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One month into his administration, President Donald Trump has begun to move forward on a fair number of his many campaign promises.
As we did with President Barack Obama, PolitiFact is tracking how well the president delivers.
We assess results, not effort. A president might promise a certain outcome, but in many cases, such as repealing the Affordable Care Act or building a wall along the Mexican border, Congress has to go along. What emerges might be very different from the vision Trump offered when he was a candidate.
In Trump’s case, the courts have already played a major role, putting on hold his effort to block travel to the United States by citizens from seven terror-prone countries.
Many of the 102 promises on the Trump-O-Meter have yet to be rated. What leaps out is that among the 19 promises we’ve examined, 11 fall in the category of In the Works. It’s an indication that even the leader of the world’s leading economic and military power can only go so far to reshape policy in the direction he likes. Policy is complicated and messy, as Trump has seen in his first month on the job.
Here’s a snapshot of how well he’s done so far.
He delivered the most on two specific items tied to trade. He had vowed he would withdraw the United States from the Trans Pacific Partnership, a regional trade deal that included 12 countries struck during the Obama administration. In an Oval Office ceremony on Jan. 23, Trump signed a presidential memorandum officially directing the U.S. Trade Representative to pull out of all negotiations. The TPP was at an early enough stage that the White House held all the chips, and besides which, it was going nowhere in Congress. We rated this Promise Kept.
Trump also made a very particular promise to save jobs at a furnace-manufacturing plant in Indiana. About 1,400 workers were at risk if Carrier had followed through on plans to relocate its furnace production to Mexico.
Trump and Vice President Mike Pence, the former governor of Indiana, announced an agreement with Carrier Corp. on Nov. 29 that retained 800 jobs. The state of Indiana said it would give the company $7 million in tax incentives over a decade, and the company agreed to invest $16 million to keep the company in the state.
While the deal didn’t protect every job that was on the line, it’s not clear that Trump promised to go that far. The president of the local Steelworkers union called the results a mixed bag. Still, we rated this Promise Kept.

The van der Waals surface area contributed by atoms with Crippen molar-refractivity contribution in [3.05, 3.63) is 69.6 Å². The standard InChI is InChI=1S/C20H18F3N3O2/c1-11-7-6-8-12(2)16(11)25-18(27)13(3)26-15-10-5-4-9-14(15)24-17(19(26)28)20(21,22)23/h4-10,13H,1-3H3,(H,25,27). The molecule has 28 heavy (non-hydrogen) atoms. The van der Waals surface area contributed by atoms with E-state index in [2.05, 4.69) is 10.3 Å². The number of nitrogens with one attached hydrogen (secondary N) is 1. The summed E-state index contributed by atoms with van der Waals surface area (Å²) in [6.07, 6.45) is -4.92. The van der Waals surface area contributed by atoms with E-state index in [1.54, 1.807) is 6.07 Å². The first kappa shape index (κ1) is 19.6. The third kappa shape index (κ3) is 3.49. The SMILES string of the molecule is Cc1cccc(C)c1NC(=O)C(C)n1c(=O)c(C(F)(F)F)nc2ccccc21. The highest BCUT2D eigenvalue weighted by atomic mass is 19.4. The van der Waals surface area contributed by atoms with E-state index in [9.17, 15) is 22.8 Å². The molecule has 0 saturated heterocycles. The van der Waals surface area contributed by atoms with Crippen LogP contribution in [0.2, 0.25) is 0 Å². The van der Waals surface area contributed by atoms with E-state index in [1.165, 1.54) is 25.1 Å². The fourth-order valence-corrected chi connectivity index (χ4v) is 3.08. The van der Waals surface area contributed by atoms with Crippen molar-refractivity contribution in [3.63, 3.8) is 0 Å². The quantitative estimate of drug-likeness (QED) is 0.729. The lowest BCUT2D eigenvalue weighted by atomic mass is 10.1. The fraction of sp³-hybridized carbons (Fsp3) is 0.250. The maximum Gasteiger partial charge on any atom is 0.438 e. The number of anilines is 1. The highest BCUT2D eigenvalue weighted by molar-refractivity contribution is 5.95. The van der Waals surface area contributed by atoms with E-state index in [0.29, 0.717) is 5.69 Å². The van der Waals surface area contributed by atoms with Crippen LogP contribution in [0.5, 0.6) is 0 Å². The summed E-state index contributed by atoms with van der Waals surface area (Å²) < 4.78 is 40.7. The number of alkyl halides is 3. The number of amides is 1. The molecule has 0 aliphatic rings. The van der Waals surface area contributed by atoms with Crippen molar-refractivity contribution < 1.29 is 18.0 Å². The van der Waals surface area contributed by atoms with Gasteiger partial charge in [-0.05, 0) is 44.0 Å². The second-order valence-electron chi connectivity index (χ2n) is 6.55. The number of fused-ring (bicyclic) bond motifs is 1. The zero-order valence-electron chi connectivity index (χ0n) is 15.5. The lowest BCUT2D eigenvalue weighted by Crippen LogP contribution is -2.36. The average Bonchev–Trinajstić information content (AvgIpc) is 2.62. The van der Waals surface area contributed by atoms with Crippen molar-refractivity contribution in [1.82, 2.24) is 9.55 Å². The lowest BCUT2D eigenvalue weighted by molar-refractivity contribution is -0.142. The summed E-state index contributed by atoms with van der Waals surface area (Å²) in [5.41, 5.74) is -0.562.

Trump’s biggest setback came on his commitment to stop immigration from terror-prone countries, including Syria and Libya. The president did sign an executive order suspending entry for refugees and for travelers from seven Middle Eastern and North African countries, but turmoil ensued. At first legal permanent residents were blocked from entering, then that policy was reversed. Fully vetted refugee families arrived, only to be flown back to the countries they had just left.
A federal district judge imposed a restraining order on the policy and the 9th Circuit Court of Appeals upheld that judge’s ruling. As of this moment, the Trump administration reportedly is rewriting his executive order. For the time being, we rate this promise Stalled.
Some of the biggest items on Trump’s to-do list fall into the category of In the Works.
He said he would "immediately repeal and replace" the Affordable Care Act, the signature health care program championed by Obama. On his first day in office, Trump signed an executive order authorizing all federal agencies to defer or delay any part of the Affordable Care Act that costs anybody any money.
While that sounds sweeping, it didn’t grant agencies any new power that they didn’t have before, nor did it remove any legal requirement written in the law itself. But it was clearly in line with what Trump said he would do if he won. Only Congress can repeal the law, but Trump helped put the wheels in motion.
Trump’s vow to "stop illegal immigration and deport all criminal aliens" produced new policies and a wave of enforcement actions by the Department of Homeland Security. On Jan. 25, Trump signed an executive order directing the department to prioritize the removal of immigrants in the country illegally.
A DHS memo on Monday presented guidance on how the agency would implement the order. It left in place the Obama-era policy of deferred action for those who were brought to the country when they were young children and had grown up in the United States. But DHS said it would move to deport a wide range of other people.
"All of those in violation of immigration law may be subject to immigration arrest, detention and, if found removable by final order, removal from the United States," the agency posted on its website.
As for Trump’s signature promise to build a wall and make Mexico pay for it, the president signed an executive order and the Department of Homeland Security followed up with a memo that ordered federal workers to "immediately begin planning, design, construction and maintenance of a wall."
An internal Homeland Security memo reportedly estimated the price tag for the wall at over $20 billion. Congress holds the purse strings, so much work lies ahead.
The wall isn’t the most expensive item on Trump’s list of promises. He said he would put $550 billion into repairing the country’s roads, bridges and other infrastructure. And he said there would be no cuts the three costliest programs in Washington -- Social Security, Medicare and Medicaid. All of those items are pending.
Here’s a look at all of the promises we’ve rated so far.
In the Works